For more practice, try Problem 2.9, parts (c) and (d). (This is optional -- you do not have to hand in Problem 2.9.)
This classic mathematical problem goes back to Leonardo Fibonacci (? - ca 1250). To get a neat formulation, we're going to make the extreme assumptions that every pair of rabbits matures in one month, and produces a pair of baby rabbits the month after reaching maturity and every month thereafter. Start with one pair of baby rabbits at the beginning of Month 0. At the beginning of Month 1 this pair matures, but there will still be only one pair of rabbits. By the beginning of Month 2, however, there will be two pairs: the original pair, plus one new baby pair born to that original pair. By the beginning of Month 3, there will be only one more pair, for a total of three pairs, because the baby pair is not yet able to reproduce. By the beginning of Month 4, however, there will be a total of five pairs, three from the preceding month, plus two more born to the pairs that were mature that preceding month.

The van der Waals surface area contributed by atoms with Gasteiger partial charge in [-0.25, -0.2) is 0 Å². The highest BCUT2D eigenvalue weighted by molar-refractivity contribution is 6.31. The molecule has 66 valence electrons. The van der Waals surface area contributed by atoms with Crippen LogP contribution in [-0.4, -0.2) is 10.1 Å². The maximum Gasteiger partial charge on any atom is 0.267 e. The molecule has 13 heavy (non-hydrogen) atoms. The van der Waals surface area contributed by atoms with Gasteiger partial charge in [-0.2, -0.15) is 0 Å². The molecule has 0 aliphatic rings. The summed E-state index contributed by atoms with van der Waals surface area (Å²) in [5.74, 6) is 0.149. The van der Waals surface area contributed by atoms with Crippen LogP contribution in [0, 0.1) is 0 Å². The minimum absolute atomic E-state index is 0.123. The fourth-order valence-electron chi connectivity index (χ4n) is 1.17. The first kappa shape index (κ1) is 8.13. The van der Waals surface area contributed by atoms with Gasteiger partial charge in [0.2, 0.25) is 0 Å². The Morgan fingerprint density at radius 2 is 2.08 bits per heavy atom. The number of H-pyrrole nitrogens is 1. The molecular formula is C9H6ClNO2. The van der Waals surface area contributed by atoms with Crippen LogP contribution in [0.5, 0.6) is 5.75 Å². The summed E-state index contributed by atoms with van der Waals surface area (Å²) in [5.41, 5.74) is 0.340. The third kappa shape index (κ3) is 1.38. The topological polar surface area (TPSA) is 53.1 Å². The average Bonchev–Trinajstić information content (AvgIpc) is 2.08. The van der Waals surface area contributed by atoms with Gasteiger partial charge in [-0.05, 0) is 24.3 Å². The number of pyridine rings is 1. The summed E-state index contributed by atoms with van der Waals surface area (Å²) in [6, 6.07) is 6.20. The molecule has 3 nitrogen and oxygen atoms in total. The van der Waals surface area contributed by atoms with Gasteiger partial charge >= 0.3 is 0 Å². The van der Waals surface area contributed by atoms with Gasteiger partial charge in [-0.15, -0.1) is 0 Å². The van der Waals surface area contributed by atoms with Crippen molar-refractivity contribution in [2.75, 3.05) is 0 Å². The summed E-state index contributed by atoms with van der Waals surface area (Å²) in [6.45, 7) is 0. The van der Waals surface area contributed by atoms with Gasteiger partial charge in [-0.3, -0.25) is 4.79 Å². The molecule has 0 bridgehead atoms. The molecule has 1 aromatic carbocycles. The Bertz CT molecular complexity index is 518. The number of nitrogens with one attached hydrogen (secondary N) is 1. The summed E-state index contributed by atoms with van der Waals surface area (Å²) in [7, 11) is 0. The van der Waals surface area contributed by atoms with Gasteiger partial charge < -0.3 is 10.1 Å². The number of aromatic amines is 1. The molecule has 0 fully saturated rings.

(This problem is from K. Steiglitz, A Digital Signal Processing Primer, Addison-Wesley, 1996, page 195.)